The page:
Podcast episode

Episode 169: Strategies of the Esoteric in the Hellenism of the Emperor Julian: Exclusion and Pluralism in a Late-Antique Polytheism

In this episode we delve a bit further into aspects of Julian’s religio-philosophico-political project of ‘Hellenism’. We learn some more things about Julian’s extraordinary religious and political reform project, and take this as an opportunity to reflect on the weirdness which occurs when not just religion, but esoteric religion is promoted to the corridors of power.

Works Cited in this Episode:


Ammianus Marcellinus: Julian’s edict of toleration: XXII.5.1. Julian’s distastefully excessive sacrifice: XXII.12, 6.

Gregory of Nazianzus on who owns Hellenism: Or. 4, 107.

John Chrysostom contra Hellenism: Adv. Oppugn. Vit. Mon. = PG 47 367.


  • Primacy of Iamblichus in Julian’s thought: Ep. 12, Hymn to the Sun (XI) 146a, 150d, 157d.
  • Distinction between elite epistēmē and common doxa: Orat. IX.197a.
  • Roman and Hellenic identities conflated, the Roman project seen as a fulfilment of Hellenic politics: Orat. XI.152d-153a.
  • Each people is assigned an ethnic god: Ep. 89a, 453b; 89b, 292cd. This god is an emanation of the first cause: Contr. Gal. 115de. These gods occupy a Iamblichean hypostatic hierarchy: Contr. Gal. 143ab; XI.145c.
  • Plato’s myths essential sources for his philosophy: Orat. VII.11.217a. Myths more generally are esoteric emblems of philosophical truths: Orat. V.169-170, and Orat. VII.206c. Myth of Babel: Contr. Gal. 134d-138a. Myth of Cybele and Attis: Hymn to the Mother of the Gods 8. The Chaldæan Oracles an inspired writing, which Julian learned to interpret from Iamblichus’ lost commentary: Ep. 12.
  • King Numa founder of essentially Julianic solar religion: Contr. Gal.155a-156b.
  • “The spirit that comes to mankind from the gods rarely, and to only a few, nor do all men share in it, nor at all times”, and the sacred arts granted by Zeus: Contr. Gal. 198bc.
  • Asclepius a saving god who has cured the emperor himself: Contr. Gal. 200a, for long encomium, 235c for cures. Asclepius conflated with Helios/Mithras: Contr. Gal. 200ab; cf. Eusebius P.E. III 13.15-16; Macrobius Sat. I.20.1.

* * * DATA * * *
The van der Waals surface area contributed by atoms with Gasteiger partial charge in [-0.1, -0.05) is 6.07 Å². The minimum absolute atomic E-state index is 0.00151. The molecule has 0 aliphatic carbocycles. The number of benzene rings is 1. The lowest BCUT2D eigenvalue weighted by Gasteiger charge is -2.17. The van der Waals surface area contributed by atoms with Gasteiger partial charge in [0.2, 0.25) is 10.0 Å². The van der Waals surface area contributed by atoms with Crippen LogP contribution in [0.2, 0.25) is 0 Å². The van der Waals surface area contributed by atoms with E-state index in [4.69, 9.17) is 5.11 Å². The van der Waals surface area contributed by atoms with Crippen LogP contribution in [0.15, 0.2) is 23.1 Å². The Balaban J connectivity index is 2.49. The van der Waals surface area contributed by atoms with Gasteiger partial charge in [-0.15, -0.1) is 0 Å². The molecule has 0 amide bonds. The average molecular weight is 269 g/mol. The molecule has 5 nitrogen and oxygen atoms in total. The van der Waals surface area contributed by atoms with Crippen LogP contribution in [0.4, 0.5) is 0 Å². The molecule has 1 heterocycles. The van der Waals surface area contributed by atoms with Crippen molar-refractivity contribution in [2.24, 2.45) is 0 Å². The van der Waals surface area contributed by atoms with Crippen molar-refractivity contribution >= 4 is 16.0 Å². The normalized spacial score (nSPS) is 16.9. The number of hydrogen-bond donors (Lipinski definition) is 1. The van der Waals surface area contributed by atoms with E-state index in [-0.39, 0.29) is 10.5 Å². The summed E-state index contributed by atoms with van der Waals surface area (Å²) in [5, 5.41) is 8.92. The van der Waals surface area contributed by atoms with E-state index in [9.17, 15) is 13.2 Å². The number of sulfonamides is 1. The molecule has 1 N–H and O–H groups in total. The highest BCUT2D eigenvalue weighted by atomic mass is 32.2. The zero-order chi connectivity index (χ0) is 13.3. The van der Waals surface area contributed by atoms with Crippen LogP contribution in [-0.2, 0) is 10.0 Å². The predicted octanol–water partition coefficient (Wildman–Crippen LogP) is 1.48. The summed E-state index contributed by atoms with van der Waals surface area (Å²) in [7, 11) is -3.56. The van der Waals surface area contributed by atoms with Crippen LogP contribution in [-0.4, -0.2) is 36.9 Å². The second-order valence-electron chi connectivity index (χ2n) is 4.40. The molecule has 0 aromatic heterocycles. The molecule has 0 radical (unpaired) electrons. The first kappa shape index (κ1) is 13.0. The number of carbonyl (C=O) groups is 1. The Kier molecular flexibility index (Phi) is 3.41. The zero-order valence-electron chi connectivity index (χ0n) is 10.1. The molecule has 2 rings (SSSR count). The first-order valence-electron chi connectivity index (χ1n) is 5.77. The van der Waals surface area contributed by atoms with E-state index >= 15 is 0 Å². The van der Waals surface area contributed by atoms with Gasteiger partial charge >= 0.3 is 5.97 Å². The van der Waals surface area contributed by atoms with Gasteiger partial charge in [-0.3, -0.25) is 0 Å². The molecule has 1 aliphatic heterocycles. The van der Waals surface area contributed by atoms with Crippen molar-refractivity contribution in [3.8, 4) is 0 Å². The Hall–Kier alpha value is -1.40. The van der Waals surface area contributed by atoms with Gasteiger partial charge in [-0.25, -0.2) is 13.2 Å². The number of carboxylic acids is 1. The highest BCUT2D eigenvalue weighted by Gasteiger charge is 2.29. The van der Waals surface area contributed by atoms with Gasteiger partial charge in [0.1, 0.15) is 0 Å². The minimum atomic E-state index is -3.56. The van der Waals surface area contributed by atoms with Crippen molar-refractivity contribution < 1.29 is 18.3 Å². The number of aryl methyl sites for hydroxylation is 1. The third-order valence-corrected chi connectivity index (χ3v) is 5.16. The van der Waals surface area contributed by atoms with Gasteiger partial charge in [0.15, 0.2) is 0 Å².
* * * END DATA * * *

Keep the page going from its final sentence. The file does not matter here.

‘Hellenism’ in the books of Maccabees: 2 Macc. 4:13.

On the Gods and the World on postmortem punishment: 18.3; cf. 20.


Athanassiadi on On the Gods and the World as ‘pagan catechism’: Athanassiadi-Fowden 1981 [see below], p. 159.

E. R. Dodds. Proclus: The Elements of Theology. Clarendon Press, Oxford, 1963, we cite p. xviii.

J. Walbridge. The Wisdom of the Mystic East: Suhrawardi and Platonic Orientalism. State University of New York Press, Albany, NY, 2001.

Wilmer Cave Wright, editor. The Works of the Emperor Julian. Harvard University Press, Cambridge, MA, 1913.

Recommended Reading:

Polymnia Athanassiadi-Fowden. Julian and Hellenism. Clarendon Press, Oxford, 1981.

Glenn Bowersock. Julian the Apostate. Harvard University Press, Cambridge, MA, 1978.

Idem. Hellenism in Late Antiquity. University of Michigan Press, Ann Arbor, MI, 1996.

Peter Brown. The World of Late Antiquity. Thames and Hudson, London, 1971.

M.P. Garcia Ruiz. Julian’s Self-Representation in Coins and Texts. In W. Burgersgijk, P. Ross, and A.J. Ross, editors, Imagining Emperors in the Later Roman Empire, pages 204–33. Brill, Leiden, 2018.

David Neal Greenwood. Julian and Christianity: Revisiting the Constantinian Revolution. Cornell University Press, Ithaca, NY, 2021.

Rowland Smith. Julian’s Gods: Religion and Philosophy in the Thought and Action of Julian the Apostate. Routledge, London, 1995.

Edward J. Watts. City and School in Late Antique Athens and Alexandria. University of California Press, Berkeley/Los Angeles, CA/London, 2006.


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